* staff that have time to observe and assist children
* continuous assessment that is informal and diagnostic
* avoidance of low self esteem caused by excessive testing and low test scores
* avoidance of “kids who don’t care and kids who care too much”
* learning that’s personalised and children who have freedom to spend time on their own challenges
* self-chosen goals that make learners feel “happy”
* pupils who are constantly learning how to learn and how to be independent learners who set their own learning goals
* children who leave school with an intention of being lifelong learners
Does the Agora School suffer from poor discipline and bad behaviour? It most certainly does not.
Also taking part in Positive Thinking were Peter Hyman, co-director of Big Education and co-founder of East London’s School21 (see our previous posts), Sugata Mitra, Professor Emeritus at NIIT University, Rajasthan, and Iesha Small, Head of Change for Education at the Youth Endowment Fund.
All three agreed that the world needs self-directed problem solvers and those who can show initiative – not students who have been micromanaged, herded around and denied any autonomy.
Sugata Mitra spoke about his Hole In The Wall project in 1999, in which street children were allowed and encouraged to teach themselves how to use a computer and navigate the internet – an experiment he’s repeated in classrooms in Gateshead. These children were also encouraged to “ask big questions about things that puzzle them”.
We know from our own visits to School21 that Peter Hyman and his colleagues believe that everyone should be an apprentice – a very important relationship for learners of all ages. Mr Hyman says young people lap up “exploratory learning” in excited ways. Access to technology “should not be controversial” and schools should train students to use it whenever it’s useful or needed. His other points were:
- our system of education needs real change
- It’s important to personalise learning to the real needs of children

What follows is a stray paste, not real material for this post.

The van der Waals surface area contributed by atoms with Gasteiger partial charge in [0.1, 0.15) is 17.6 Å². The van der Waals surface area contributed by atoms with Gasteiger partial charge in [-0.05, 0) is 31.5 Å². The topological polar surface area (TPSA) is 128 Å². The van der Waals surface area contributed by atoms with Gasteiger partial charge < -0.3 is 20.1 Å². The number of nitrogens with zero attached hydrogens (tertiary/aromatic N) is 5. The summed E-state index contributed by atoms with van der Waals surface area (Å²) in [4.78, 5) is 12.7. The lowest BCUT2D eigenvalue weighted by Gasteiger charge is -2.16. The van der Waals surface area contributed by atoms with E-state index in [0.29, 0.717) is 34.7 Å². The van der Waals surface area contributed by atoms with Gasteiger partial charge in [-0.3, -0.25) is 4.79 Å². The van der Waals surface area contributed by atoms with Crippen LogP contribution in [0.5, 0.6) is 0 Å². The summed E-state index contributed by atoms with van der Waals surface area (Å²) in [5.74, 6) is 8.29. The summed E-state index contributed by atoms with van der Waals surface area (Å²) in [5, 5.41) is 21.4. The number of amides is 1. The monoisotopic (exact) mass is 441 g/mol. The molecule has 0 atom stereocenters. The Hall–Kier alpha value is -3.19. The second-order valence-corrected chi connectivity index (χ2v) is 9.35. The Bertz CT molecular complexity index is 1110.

- We should work from their aspirations and their interests
- our exam system is not fit for purpose
- it’s unfair to expect 16 year olds to sit 30 GCSE exam papers in one month
- Ofsted is not fit for purpose
- We need to change the parameters of the debate about education.
So there we have it, Gavin Williamson, who is not destined to be one of our great Secretaries of State for Education.
An Agora was a Greek market place – “where people gathered to debate, interact, see new things and get inspired by others.”
“A school should be like a creative laboratory, where people can make anything that comes to mind. All the fascinating objects you see in our school – we just made them with our kids.”
“A school should also be a bit like a Buddhist monastary – a place where people can feel ease.” Also a place of contemplation where virtue can be cultivated through the consideration of human values.
Parents should ask themselves whether their children would be better off in an exam factory full of didactic cramming, or in a creative school. Especially if the creative 21st century school gets test results at the age of 18 that are equal to or better than ‘traditional’ schools. Plus an education that equips them with the skills and attitudes needed for their future lives, including the ability to think imaginatively and creatively, the ability to learn independently, and the multiple intelligences that give them high levels of empathy, personal insight, high levels of sensory input and intuition, etc. So many things you can’t measure in high stakes timed tests and exams. The enjoyment of school is an even bigger bonus, especially for those who are less gifted ‘academically’ and far more gifted in other ways. Life skills matter too.